Even those still paid in British pounds will lose out from higher interest rates and a number of other effects. They will also still have to pay their taxes in Scottish pounds. Their British pound income would be worth a lot more in Scottish pounds, so they may therefore find themselves pushed into higher tax brackets, and paying more income tax.
The interest rates offered on government debt have to respond to the market’s willing to lend at those rates. There are several factors that mean that Scotland’s interest rates are likely to be higher than those offered by the UK. These can be thought of as ‘premiums’ which are applied to the current rate of interest.
Liquidity premium: Scotland is a smaller economy, with a smaller total debt pile than the UK. This means the market for its debt will be smaller. There will be fewer people looking to buy and sell its debt at any given moment. This means that the government will have to offer a more attractive interest rate in order to ensure that its debt can be shifted, and to keep the market moving. This is estimated to be 0.7-1.7% in a normal interest rate environment. During the past decade of very low interest rates, experts estimated it at 0.4-0.9%
Initial premium: A new currency has to rely on new and untested fiscal and monetary institutions. In the early days of such a scenario, lenders will demand a premium on debt offered by a government to cover the risk that its institutions are not well set up to maintain economic stability. This is estimated to be of the order of 1% when a new currency is launched. Over time, this initial premium should fall.
Exchange risk premium: A new Scottish pound would be expected to fall in value by 20-30% against the British pound. Even after such an event, there would be expected to be volatility in its value, whilst the currency was establishing itself, and whilst a market equilibria is found. This risk of variability in the exchange rate would be factored into an additional premium on the debt, as changes in that rate affects the value of the debt and interest paid.
If the Scottish pound depreciated by 25% against the British pound, it would be worth £0.75. If we wanted to buy a pint of milk for £1 (British) using Scottish pounds, it would now take (1/0.75 =) 1.33 Scottish pounds. So for Scottish people, a devaluation of 25% causes the cost of buying foreign goods and services to increase by 33%. A 20% devaluation increases costs by 25%, and a 30% fall would increase import prices by 43%.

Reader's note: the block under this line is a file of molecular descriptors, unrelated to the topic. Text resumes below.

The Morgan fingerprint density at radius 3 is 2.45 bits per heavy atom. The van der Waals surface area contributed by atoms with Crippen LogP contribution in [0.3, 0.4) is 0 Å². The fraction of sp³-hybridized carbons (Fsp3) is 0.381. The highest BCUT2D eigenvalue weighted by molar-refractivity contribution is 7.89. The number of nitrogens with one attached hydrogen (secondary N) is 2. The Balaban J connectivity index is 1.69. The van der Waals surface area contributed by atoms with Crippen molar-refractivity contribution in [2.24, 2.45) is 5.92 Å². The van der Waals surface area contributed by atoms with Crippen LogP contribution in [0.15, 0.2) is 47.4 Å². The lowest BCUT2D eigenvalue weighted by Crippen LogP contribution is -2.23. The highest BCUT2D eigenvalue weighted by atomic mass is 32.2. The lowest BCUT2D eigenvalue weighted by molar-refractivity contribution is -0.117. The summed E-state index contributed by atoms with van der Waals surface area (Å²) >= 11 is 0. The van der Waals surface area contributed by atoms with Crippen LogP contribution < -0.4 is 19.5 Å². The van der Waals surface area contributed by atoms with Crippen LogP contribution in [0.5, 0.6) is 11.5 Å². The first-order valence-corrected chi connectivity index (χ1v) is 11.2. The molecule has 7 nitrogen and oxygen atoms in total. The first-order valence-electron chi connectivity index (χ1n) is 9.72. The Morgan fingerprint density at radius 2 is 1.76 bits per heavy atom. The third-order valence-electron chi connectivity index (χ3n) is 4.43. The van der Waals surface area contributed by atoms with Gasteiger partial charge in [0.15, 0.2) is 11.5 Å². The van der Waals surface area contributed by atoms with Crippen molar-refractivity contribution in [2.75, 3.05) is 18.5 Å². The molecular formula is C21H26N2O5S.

When a new Scottish currency is launched, its value will be determined on the financial markets. The value of a currency is influenced by a range of factors that help central banks and investors to judge its ‘fair value’. The current account balance is the most important input, but others such as productivity and total debt also play a role.
Scotland’s economic data suggests that a Scottish pound would be worth 20-30% less than a British pound. The current account deficit is estimated to be far worse than the UK’s, as is the fiscal deficit.
Balance of Payments (Current Account) Deficit: Data from the Scottish National Accounts Programme indicates that Scotland has run a persistent onshore trade deficit over the whole period it covers (1998-2020) and the deficit has risen sharply since 2017 with an increase from 6.0 to 8.3% of GDP. The most recent calculations for the offshore account and net primary income are for 2017. Using this data yields a current account deficit of 10% of GDP in 2017, and given past historical estimates of the current balance are similar, there can be little doubt that as things stand an independent Scotland would inherit a current account deficit of at least this magnitude. The UK’s deficit has ranged between 2% and 5% in the last couple of decades.
Fiscal Deficit: Prior to the pandemic, the GERS (Government Expenditure Review Scotland) showed a deficit of 9.2-10.8% of GDP from 2016/17 to 2019/20 excluding the north sea, or 7.7-10.1% including the North Sea. There was a spike in 2020/21 (23.8% of GDP without the North Sea, 22.4% with). This year, the war in Ukraine has driven up oil and gas prices, which means that the deficit figure is likely to be lower than usual. Fundamentally, Scotland’s fiscal deficit is around 10% of GDP. In 2016-19, this was 2-3% for the UK government, although the pandemic and energy crisis have caused short terms increases. If Scotland were to take its share of UK debt with it into independence, it would have a debt to GDP ratio of around 100% which is also relatively high.
Our goal is to help people to understand how Scottish independence, and the choice Scotland makes for its currency, would impact them and why.
Our work is based on analysis by one of Scotland’s leading economists, Professor Ronald MacDonald.
Sign up to receive updates from us.